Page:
Speaking to Andrew Bocking, Senior VP Software Product Management for BlackBerry, he gave a very vague sense of the user the company was looking at: "We're building for the very connected, the very socially aware, those that are very communication driven; they're focused on getting things done, they're doers, acters, closers."
You can read between the marketing lines here: BlackBerry is looking for the user who wants an organised life, information on the go, but a decent smartphone experience too, and there's no doubt that with BB10 BlackBerry has delivered on that aim. It's clear to see that the new range is among the best integrated on the market.
But the rivals have pretty much offered that already; the iPhone or most top Android phones are more than capable of keeping your life in check and have the added advantage of apps and a mature ecosystem to boot.
Add to that the lack of a budget BB10 handset at launch, and BlackBerry has alienated another massive part of the market (although Bocking tells us to 'sit tight, you'll see it' on that area) – BBM flourished in the PAYG markets, but some research points a decline in use for the once-dominant app so by the time budget BB10 appears, the likes of iMessage might have sucked users away.
In short, BB10 is a decent enough product that doesn't add enough to impress the smartphone buyer on the street. The new phones don't ooze a premium feel or instil gadget lust, and while the gestures are cool they risk putting off many who want a simple experience.
And the price is simply too high to start, something BlackBerry has traditionally struggled with. BlackBerry talks a lot about the loyal BlackBerry fanbase, but it lost a lot of that loyalty with the massive outages of recent years, and just changing the name isn't going to make that all better overnight.
Users need trust in a system – it's surprising that BlackBerry didn't make more of the fact the new OS would help massively reduce the chances of outages.
What if Apple made BlackBerry?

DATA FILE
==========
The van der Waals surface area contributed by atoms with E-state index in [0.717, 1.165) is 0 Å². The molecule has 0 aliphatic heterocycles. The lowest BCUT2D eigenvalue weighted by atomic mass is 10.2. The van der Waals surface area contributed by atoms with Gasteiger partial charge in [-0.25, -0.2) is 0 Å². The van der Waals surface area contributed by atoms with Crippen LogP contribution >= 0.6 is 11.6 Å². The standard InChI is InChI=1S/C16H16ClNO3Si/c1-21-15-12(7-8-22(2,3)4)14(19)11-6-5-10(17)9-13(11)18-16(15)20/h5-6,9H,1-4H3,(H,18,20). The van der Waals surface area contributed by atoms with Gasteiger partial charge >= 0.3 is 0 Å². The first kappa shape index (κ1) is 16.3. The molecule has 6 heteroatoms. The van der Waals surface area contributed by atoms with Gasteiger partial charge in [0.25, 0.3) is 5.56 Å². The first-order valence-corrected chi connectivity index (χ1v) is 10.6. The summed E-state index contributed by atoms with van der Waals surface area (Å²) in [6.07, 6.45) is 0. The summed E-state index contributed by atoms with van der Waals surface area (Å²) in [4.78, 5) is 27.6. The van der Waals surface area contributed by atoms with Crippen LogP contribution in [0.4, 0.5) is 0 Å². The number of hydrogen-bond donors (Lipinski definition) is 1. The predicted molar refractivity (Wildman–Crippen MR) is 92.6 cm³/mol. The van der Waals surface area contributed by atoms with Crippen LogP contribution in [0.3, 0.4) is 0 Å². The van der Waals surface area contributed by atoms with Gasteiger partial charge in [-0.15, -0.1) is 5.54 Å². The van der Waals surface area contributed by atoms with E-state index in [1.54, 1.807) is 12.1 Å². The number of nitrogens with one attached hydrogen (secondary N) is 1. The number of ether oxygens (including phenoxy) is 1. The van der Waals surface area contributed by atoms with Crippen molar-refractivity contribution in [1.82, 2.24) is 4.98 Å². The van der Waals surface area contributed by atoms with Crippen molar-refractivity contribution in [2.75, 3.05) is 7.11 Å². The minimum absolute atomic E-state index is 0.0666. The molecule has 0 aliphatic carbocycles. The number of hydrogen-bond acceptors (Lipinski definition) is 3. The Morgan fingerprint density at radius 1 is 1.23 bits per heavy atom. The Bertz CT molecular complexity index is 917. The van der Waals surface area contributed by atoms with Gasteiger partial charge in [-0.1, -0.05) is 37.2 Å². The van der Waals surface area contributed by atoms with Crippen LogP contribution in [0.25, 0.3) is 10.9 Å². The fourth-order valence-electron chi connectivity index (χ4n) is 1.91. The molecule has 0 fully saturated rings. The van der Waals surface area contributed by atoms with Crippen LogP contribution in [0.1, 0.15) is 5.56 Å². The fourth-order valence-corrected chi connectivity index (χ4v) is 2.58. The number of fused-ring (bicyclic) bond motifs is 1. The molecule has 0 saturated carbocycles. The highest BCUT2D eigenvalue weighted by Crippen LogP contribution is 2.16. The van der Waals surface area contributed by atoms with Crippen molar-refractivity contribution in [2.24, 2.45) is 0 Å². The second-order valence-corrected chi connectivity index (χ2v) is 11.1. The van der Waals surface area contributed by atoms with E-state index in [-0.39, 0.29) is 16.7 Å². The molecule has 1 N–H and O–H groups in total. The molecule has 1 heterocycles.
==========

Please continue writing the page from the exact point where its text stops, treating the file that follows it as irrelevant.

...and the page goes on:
Before anyone screeches that we're just bashing BlackBerry, consider the platform in a vacuum. If BlackBerry 10 was unveiled by Apple as the new iOS, we would have scratched our heads that such a design-led company had created a more workman-like OS.
If it was done by Samsung as an overlay to Android, we'd urge it to bring back the more simple TouchWiz, as we don't need the extra gestures or work and play modes. And if Nokia did it – well, it would probably get as much development as MeeGo, the most underloved OS of all.
We're not saying BlackBerry has no chance – it just has to find a way to make a dent in a market that's dominated by Apple and Android, to the tune of 92 per cent – but as Bocking said: "We're not entering the [smartphone] market, we're already in it, so we don't have to crack the congested space."
BB10 is good. It's slick and performs well. It just doesn't seem to offer a game-changing experience or a reason for consumers to ditch their incumbent device, nor does it do so at a decent price point. The embarrassment of Stephen Bates' appearance on British TV and radio served to highlight that the company was desperate to talk about how it was changing but missed the crucial element of admitting it had made mistakes in the first place.
If we're lamenting the death of BB in a year's time, it will be a huge shame as a market with innovation is one to cherish – but if it does happen, it will be because the much-needed redesign came just too late.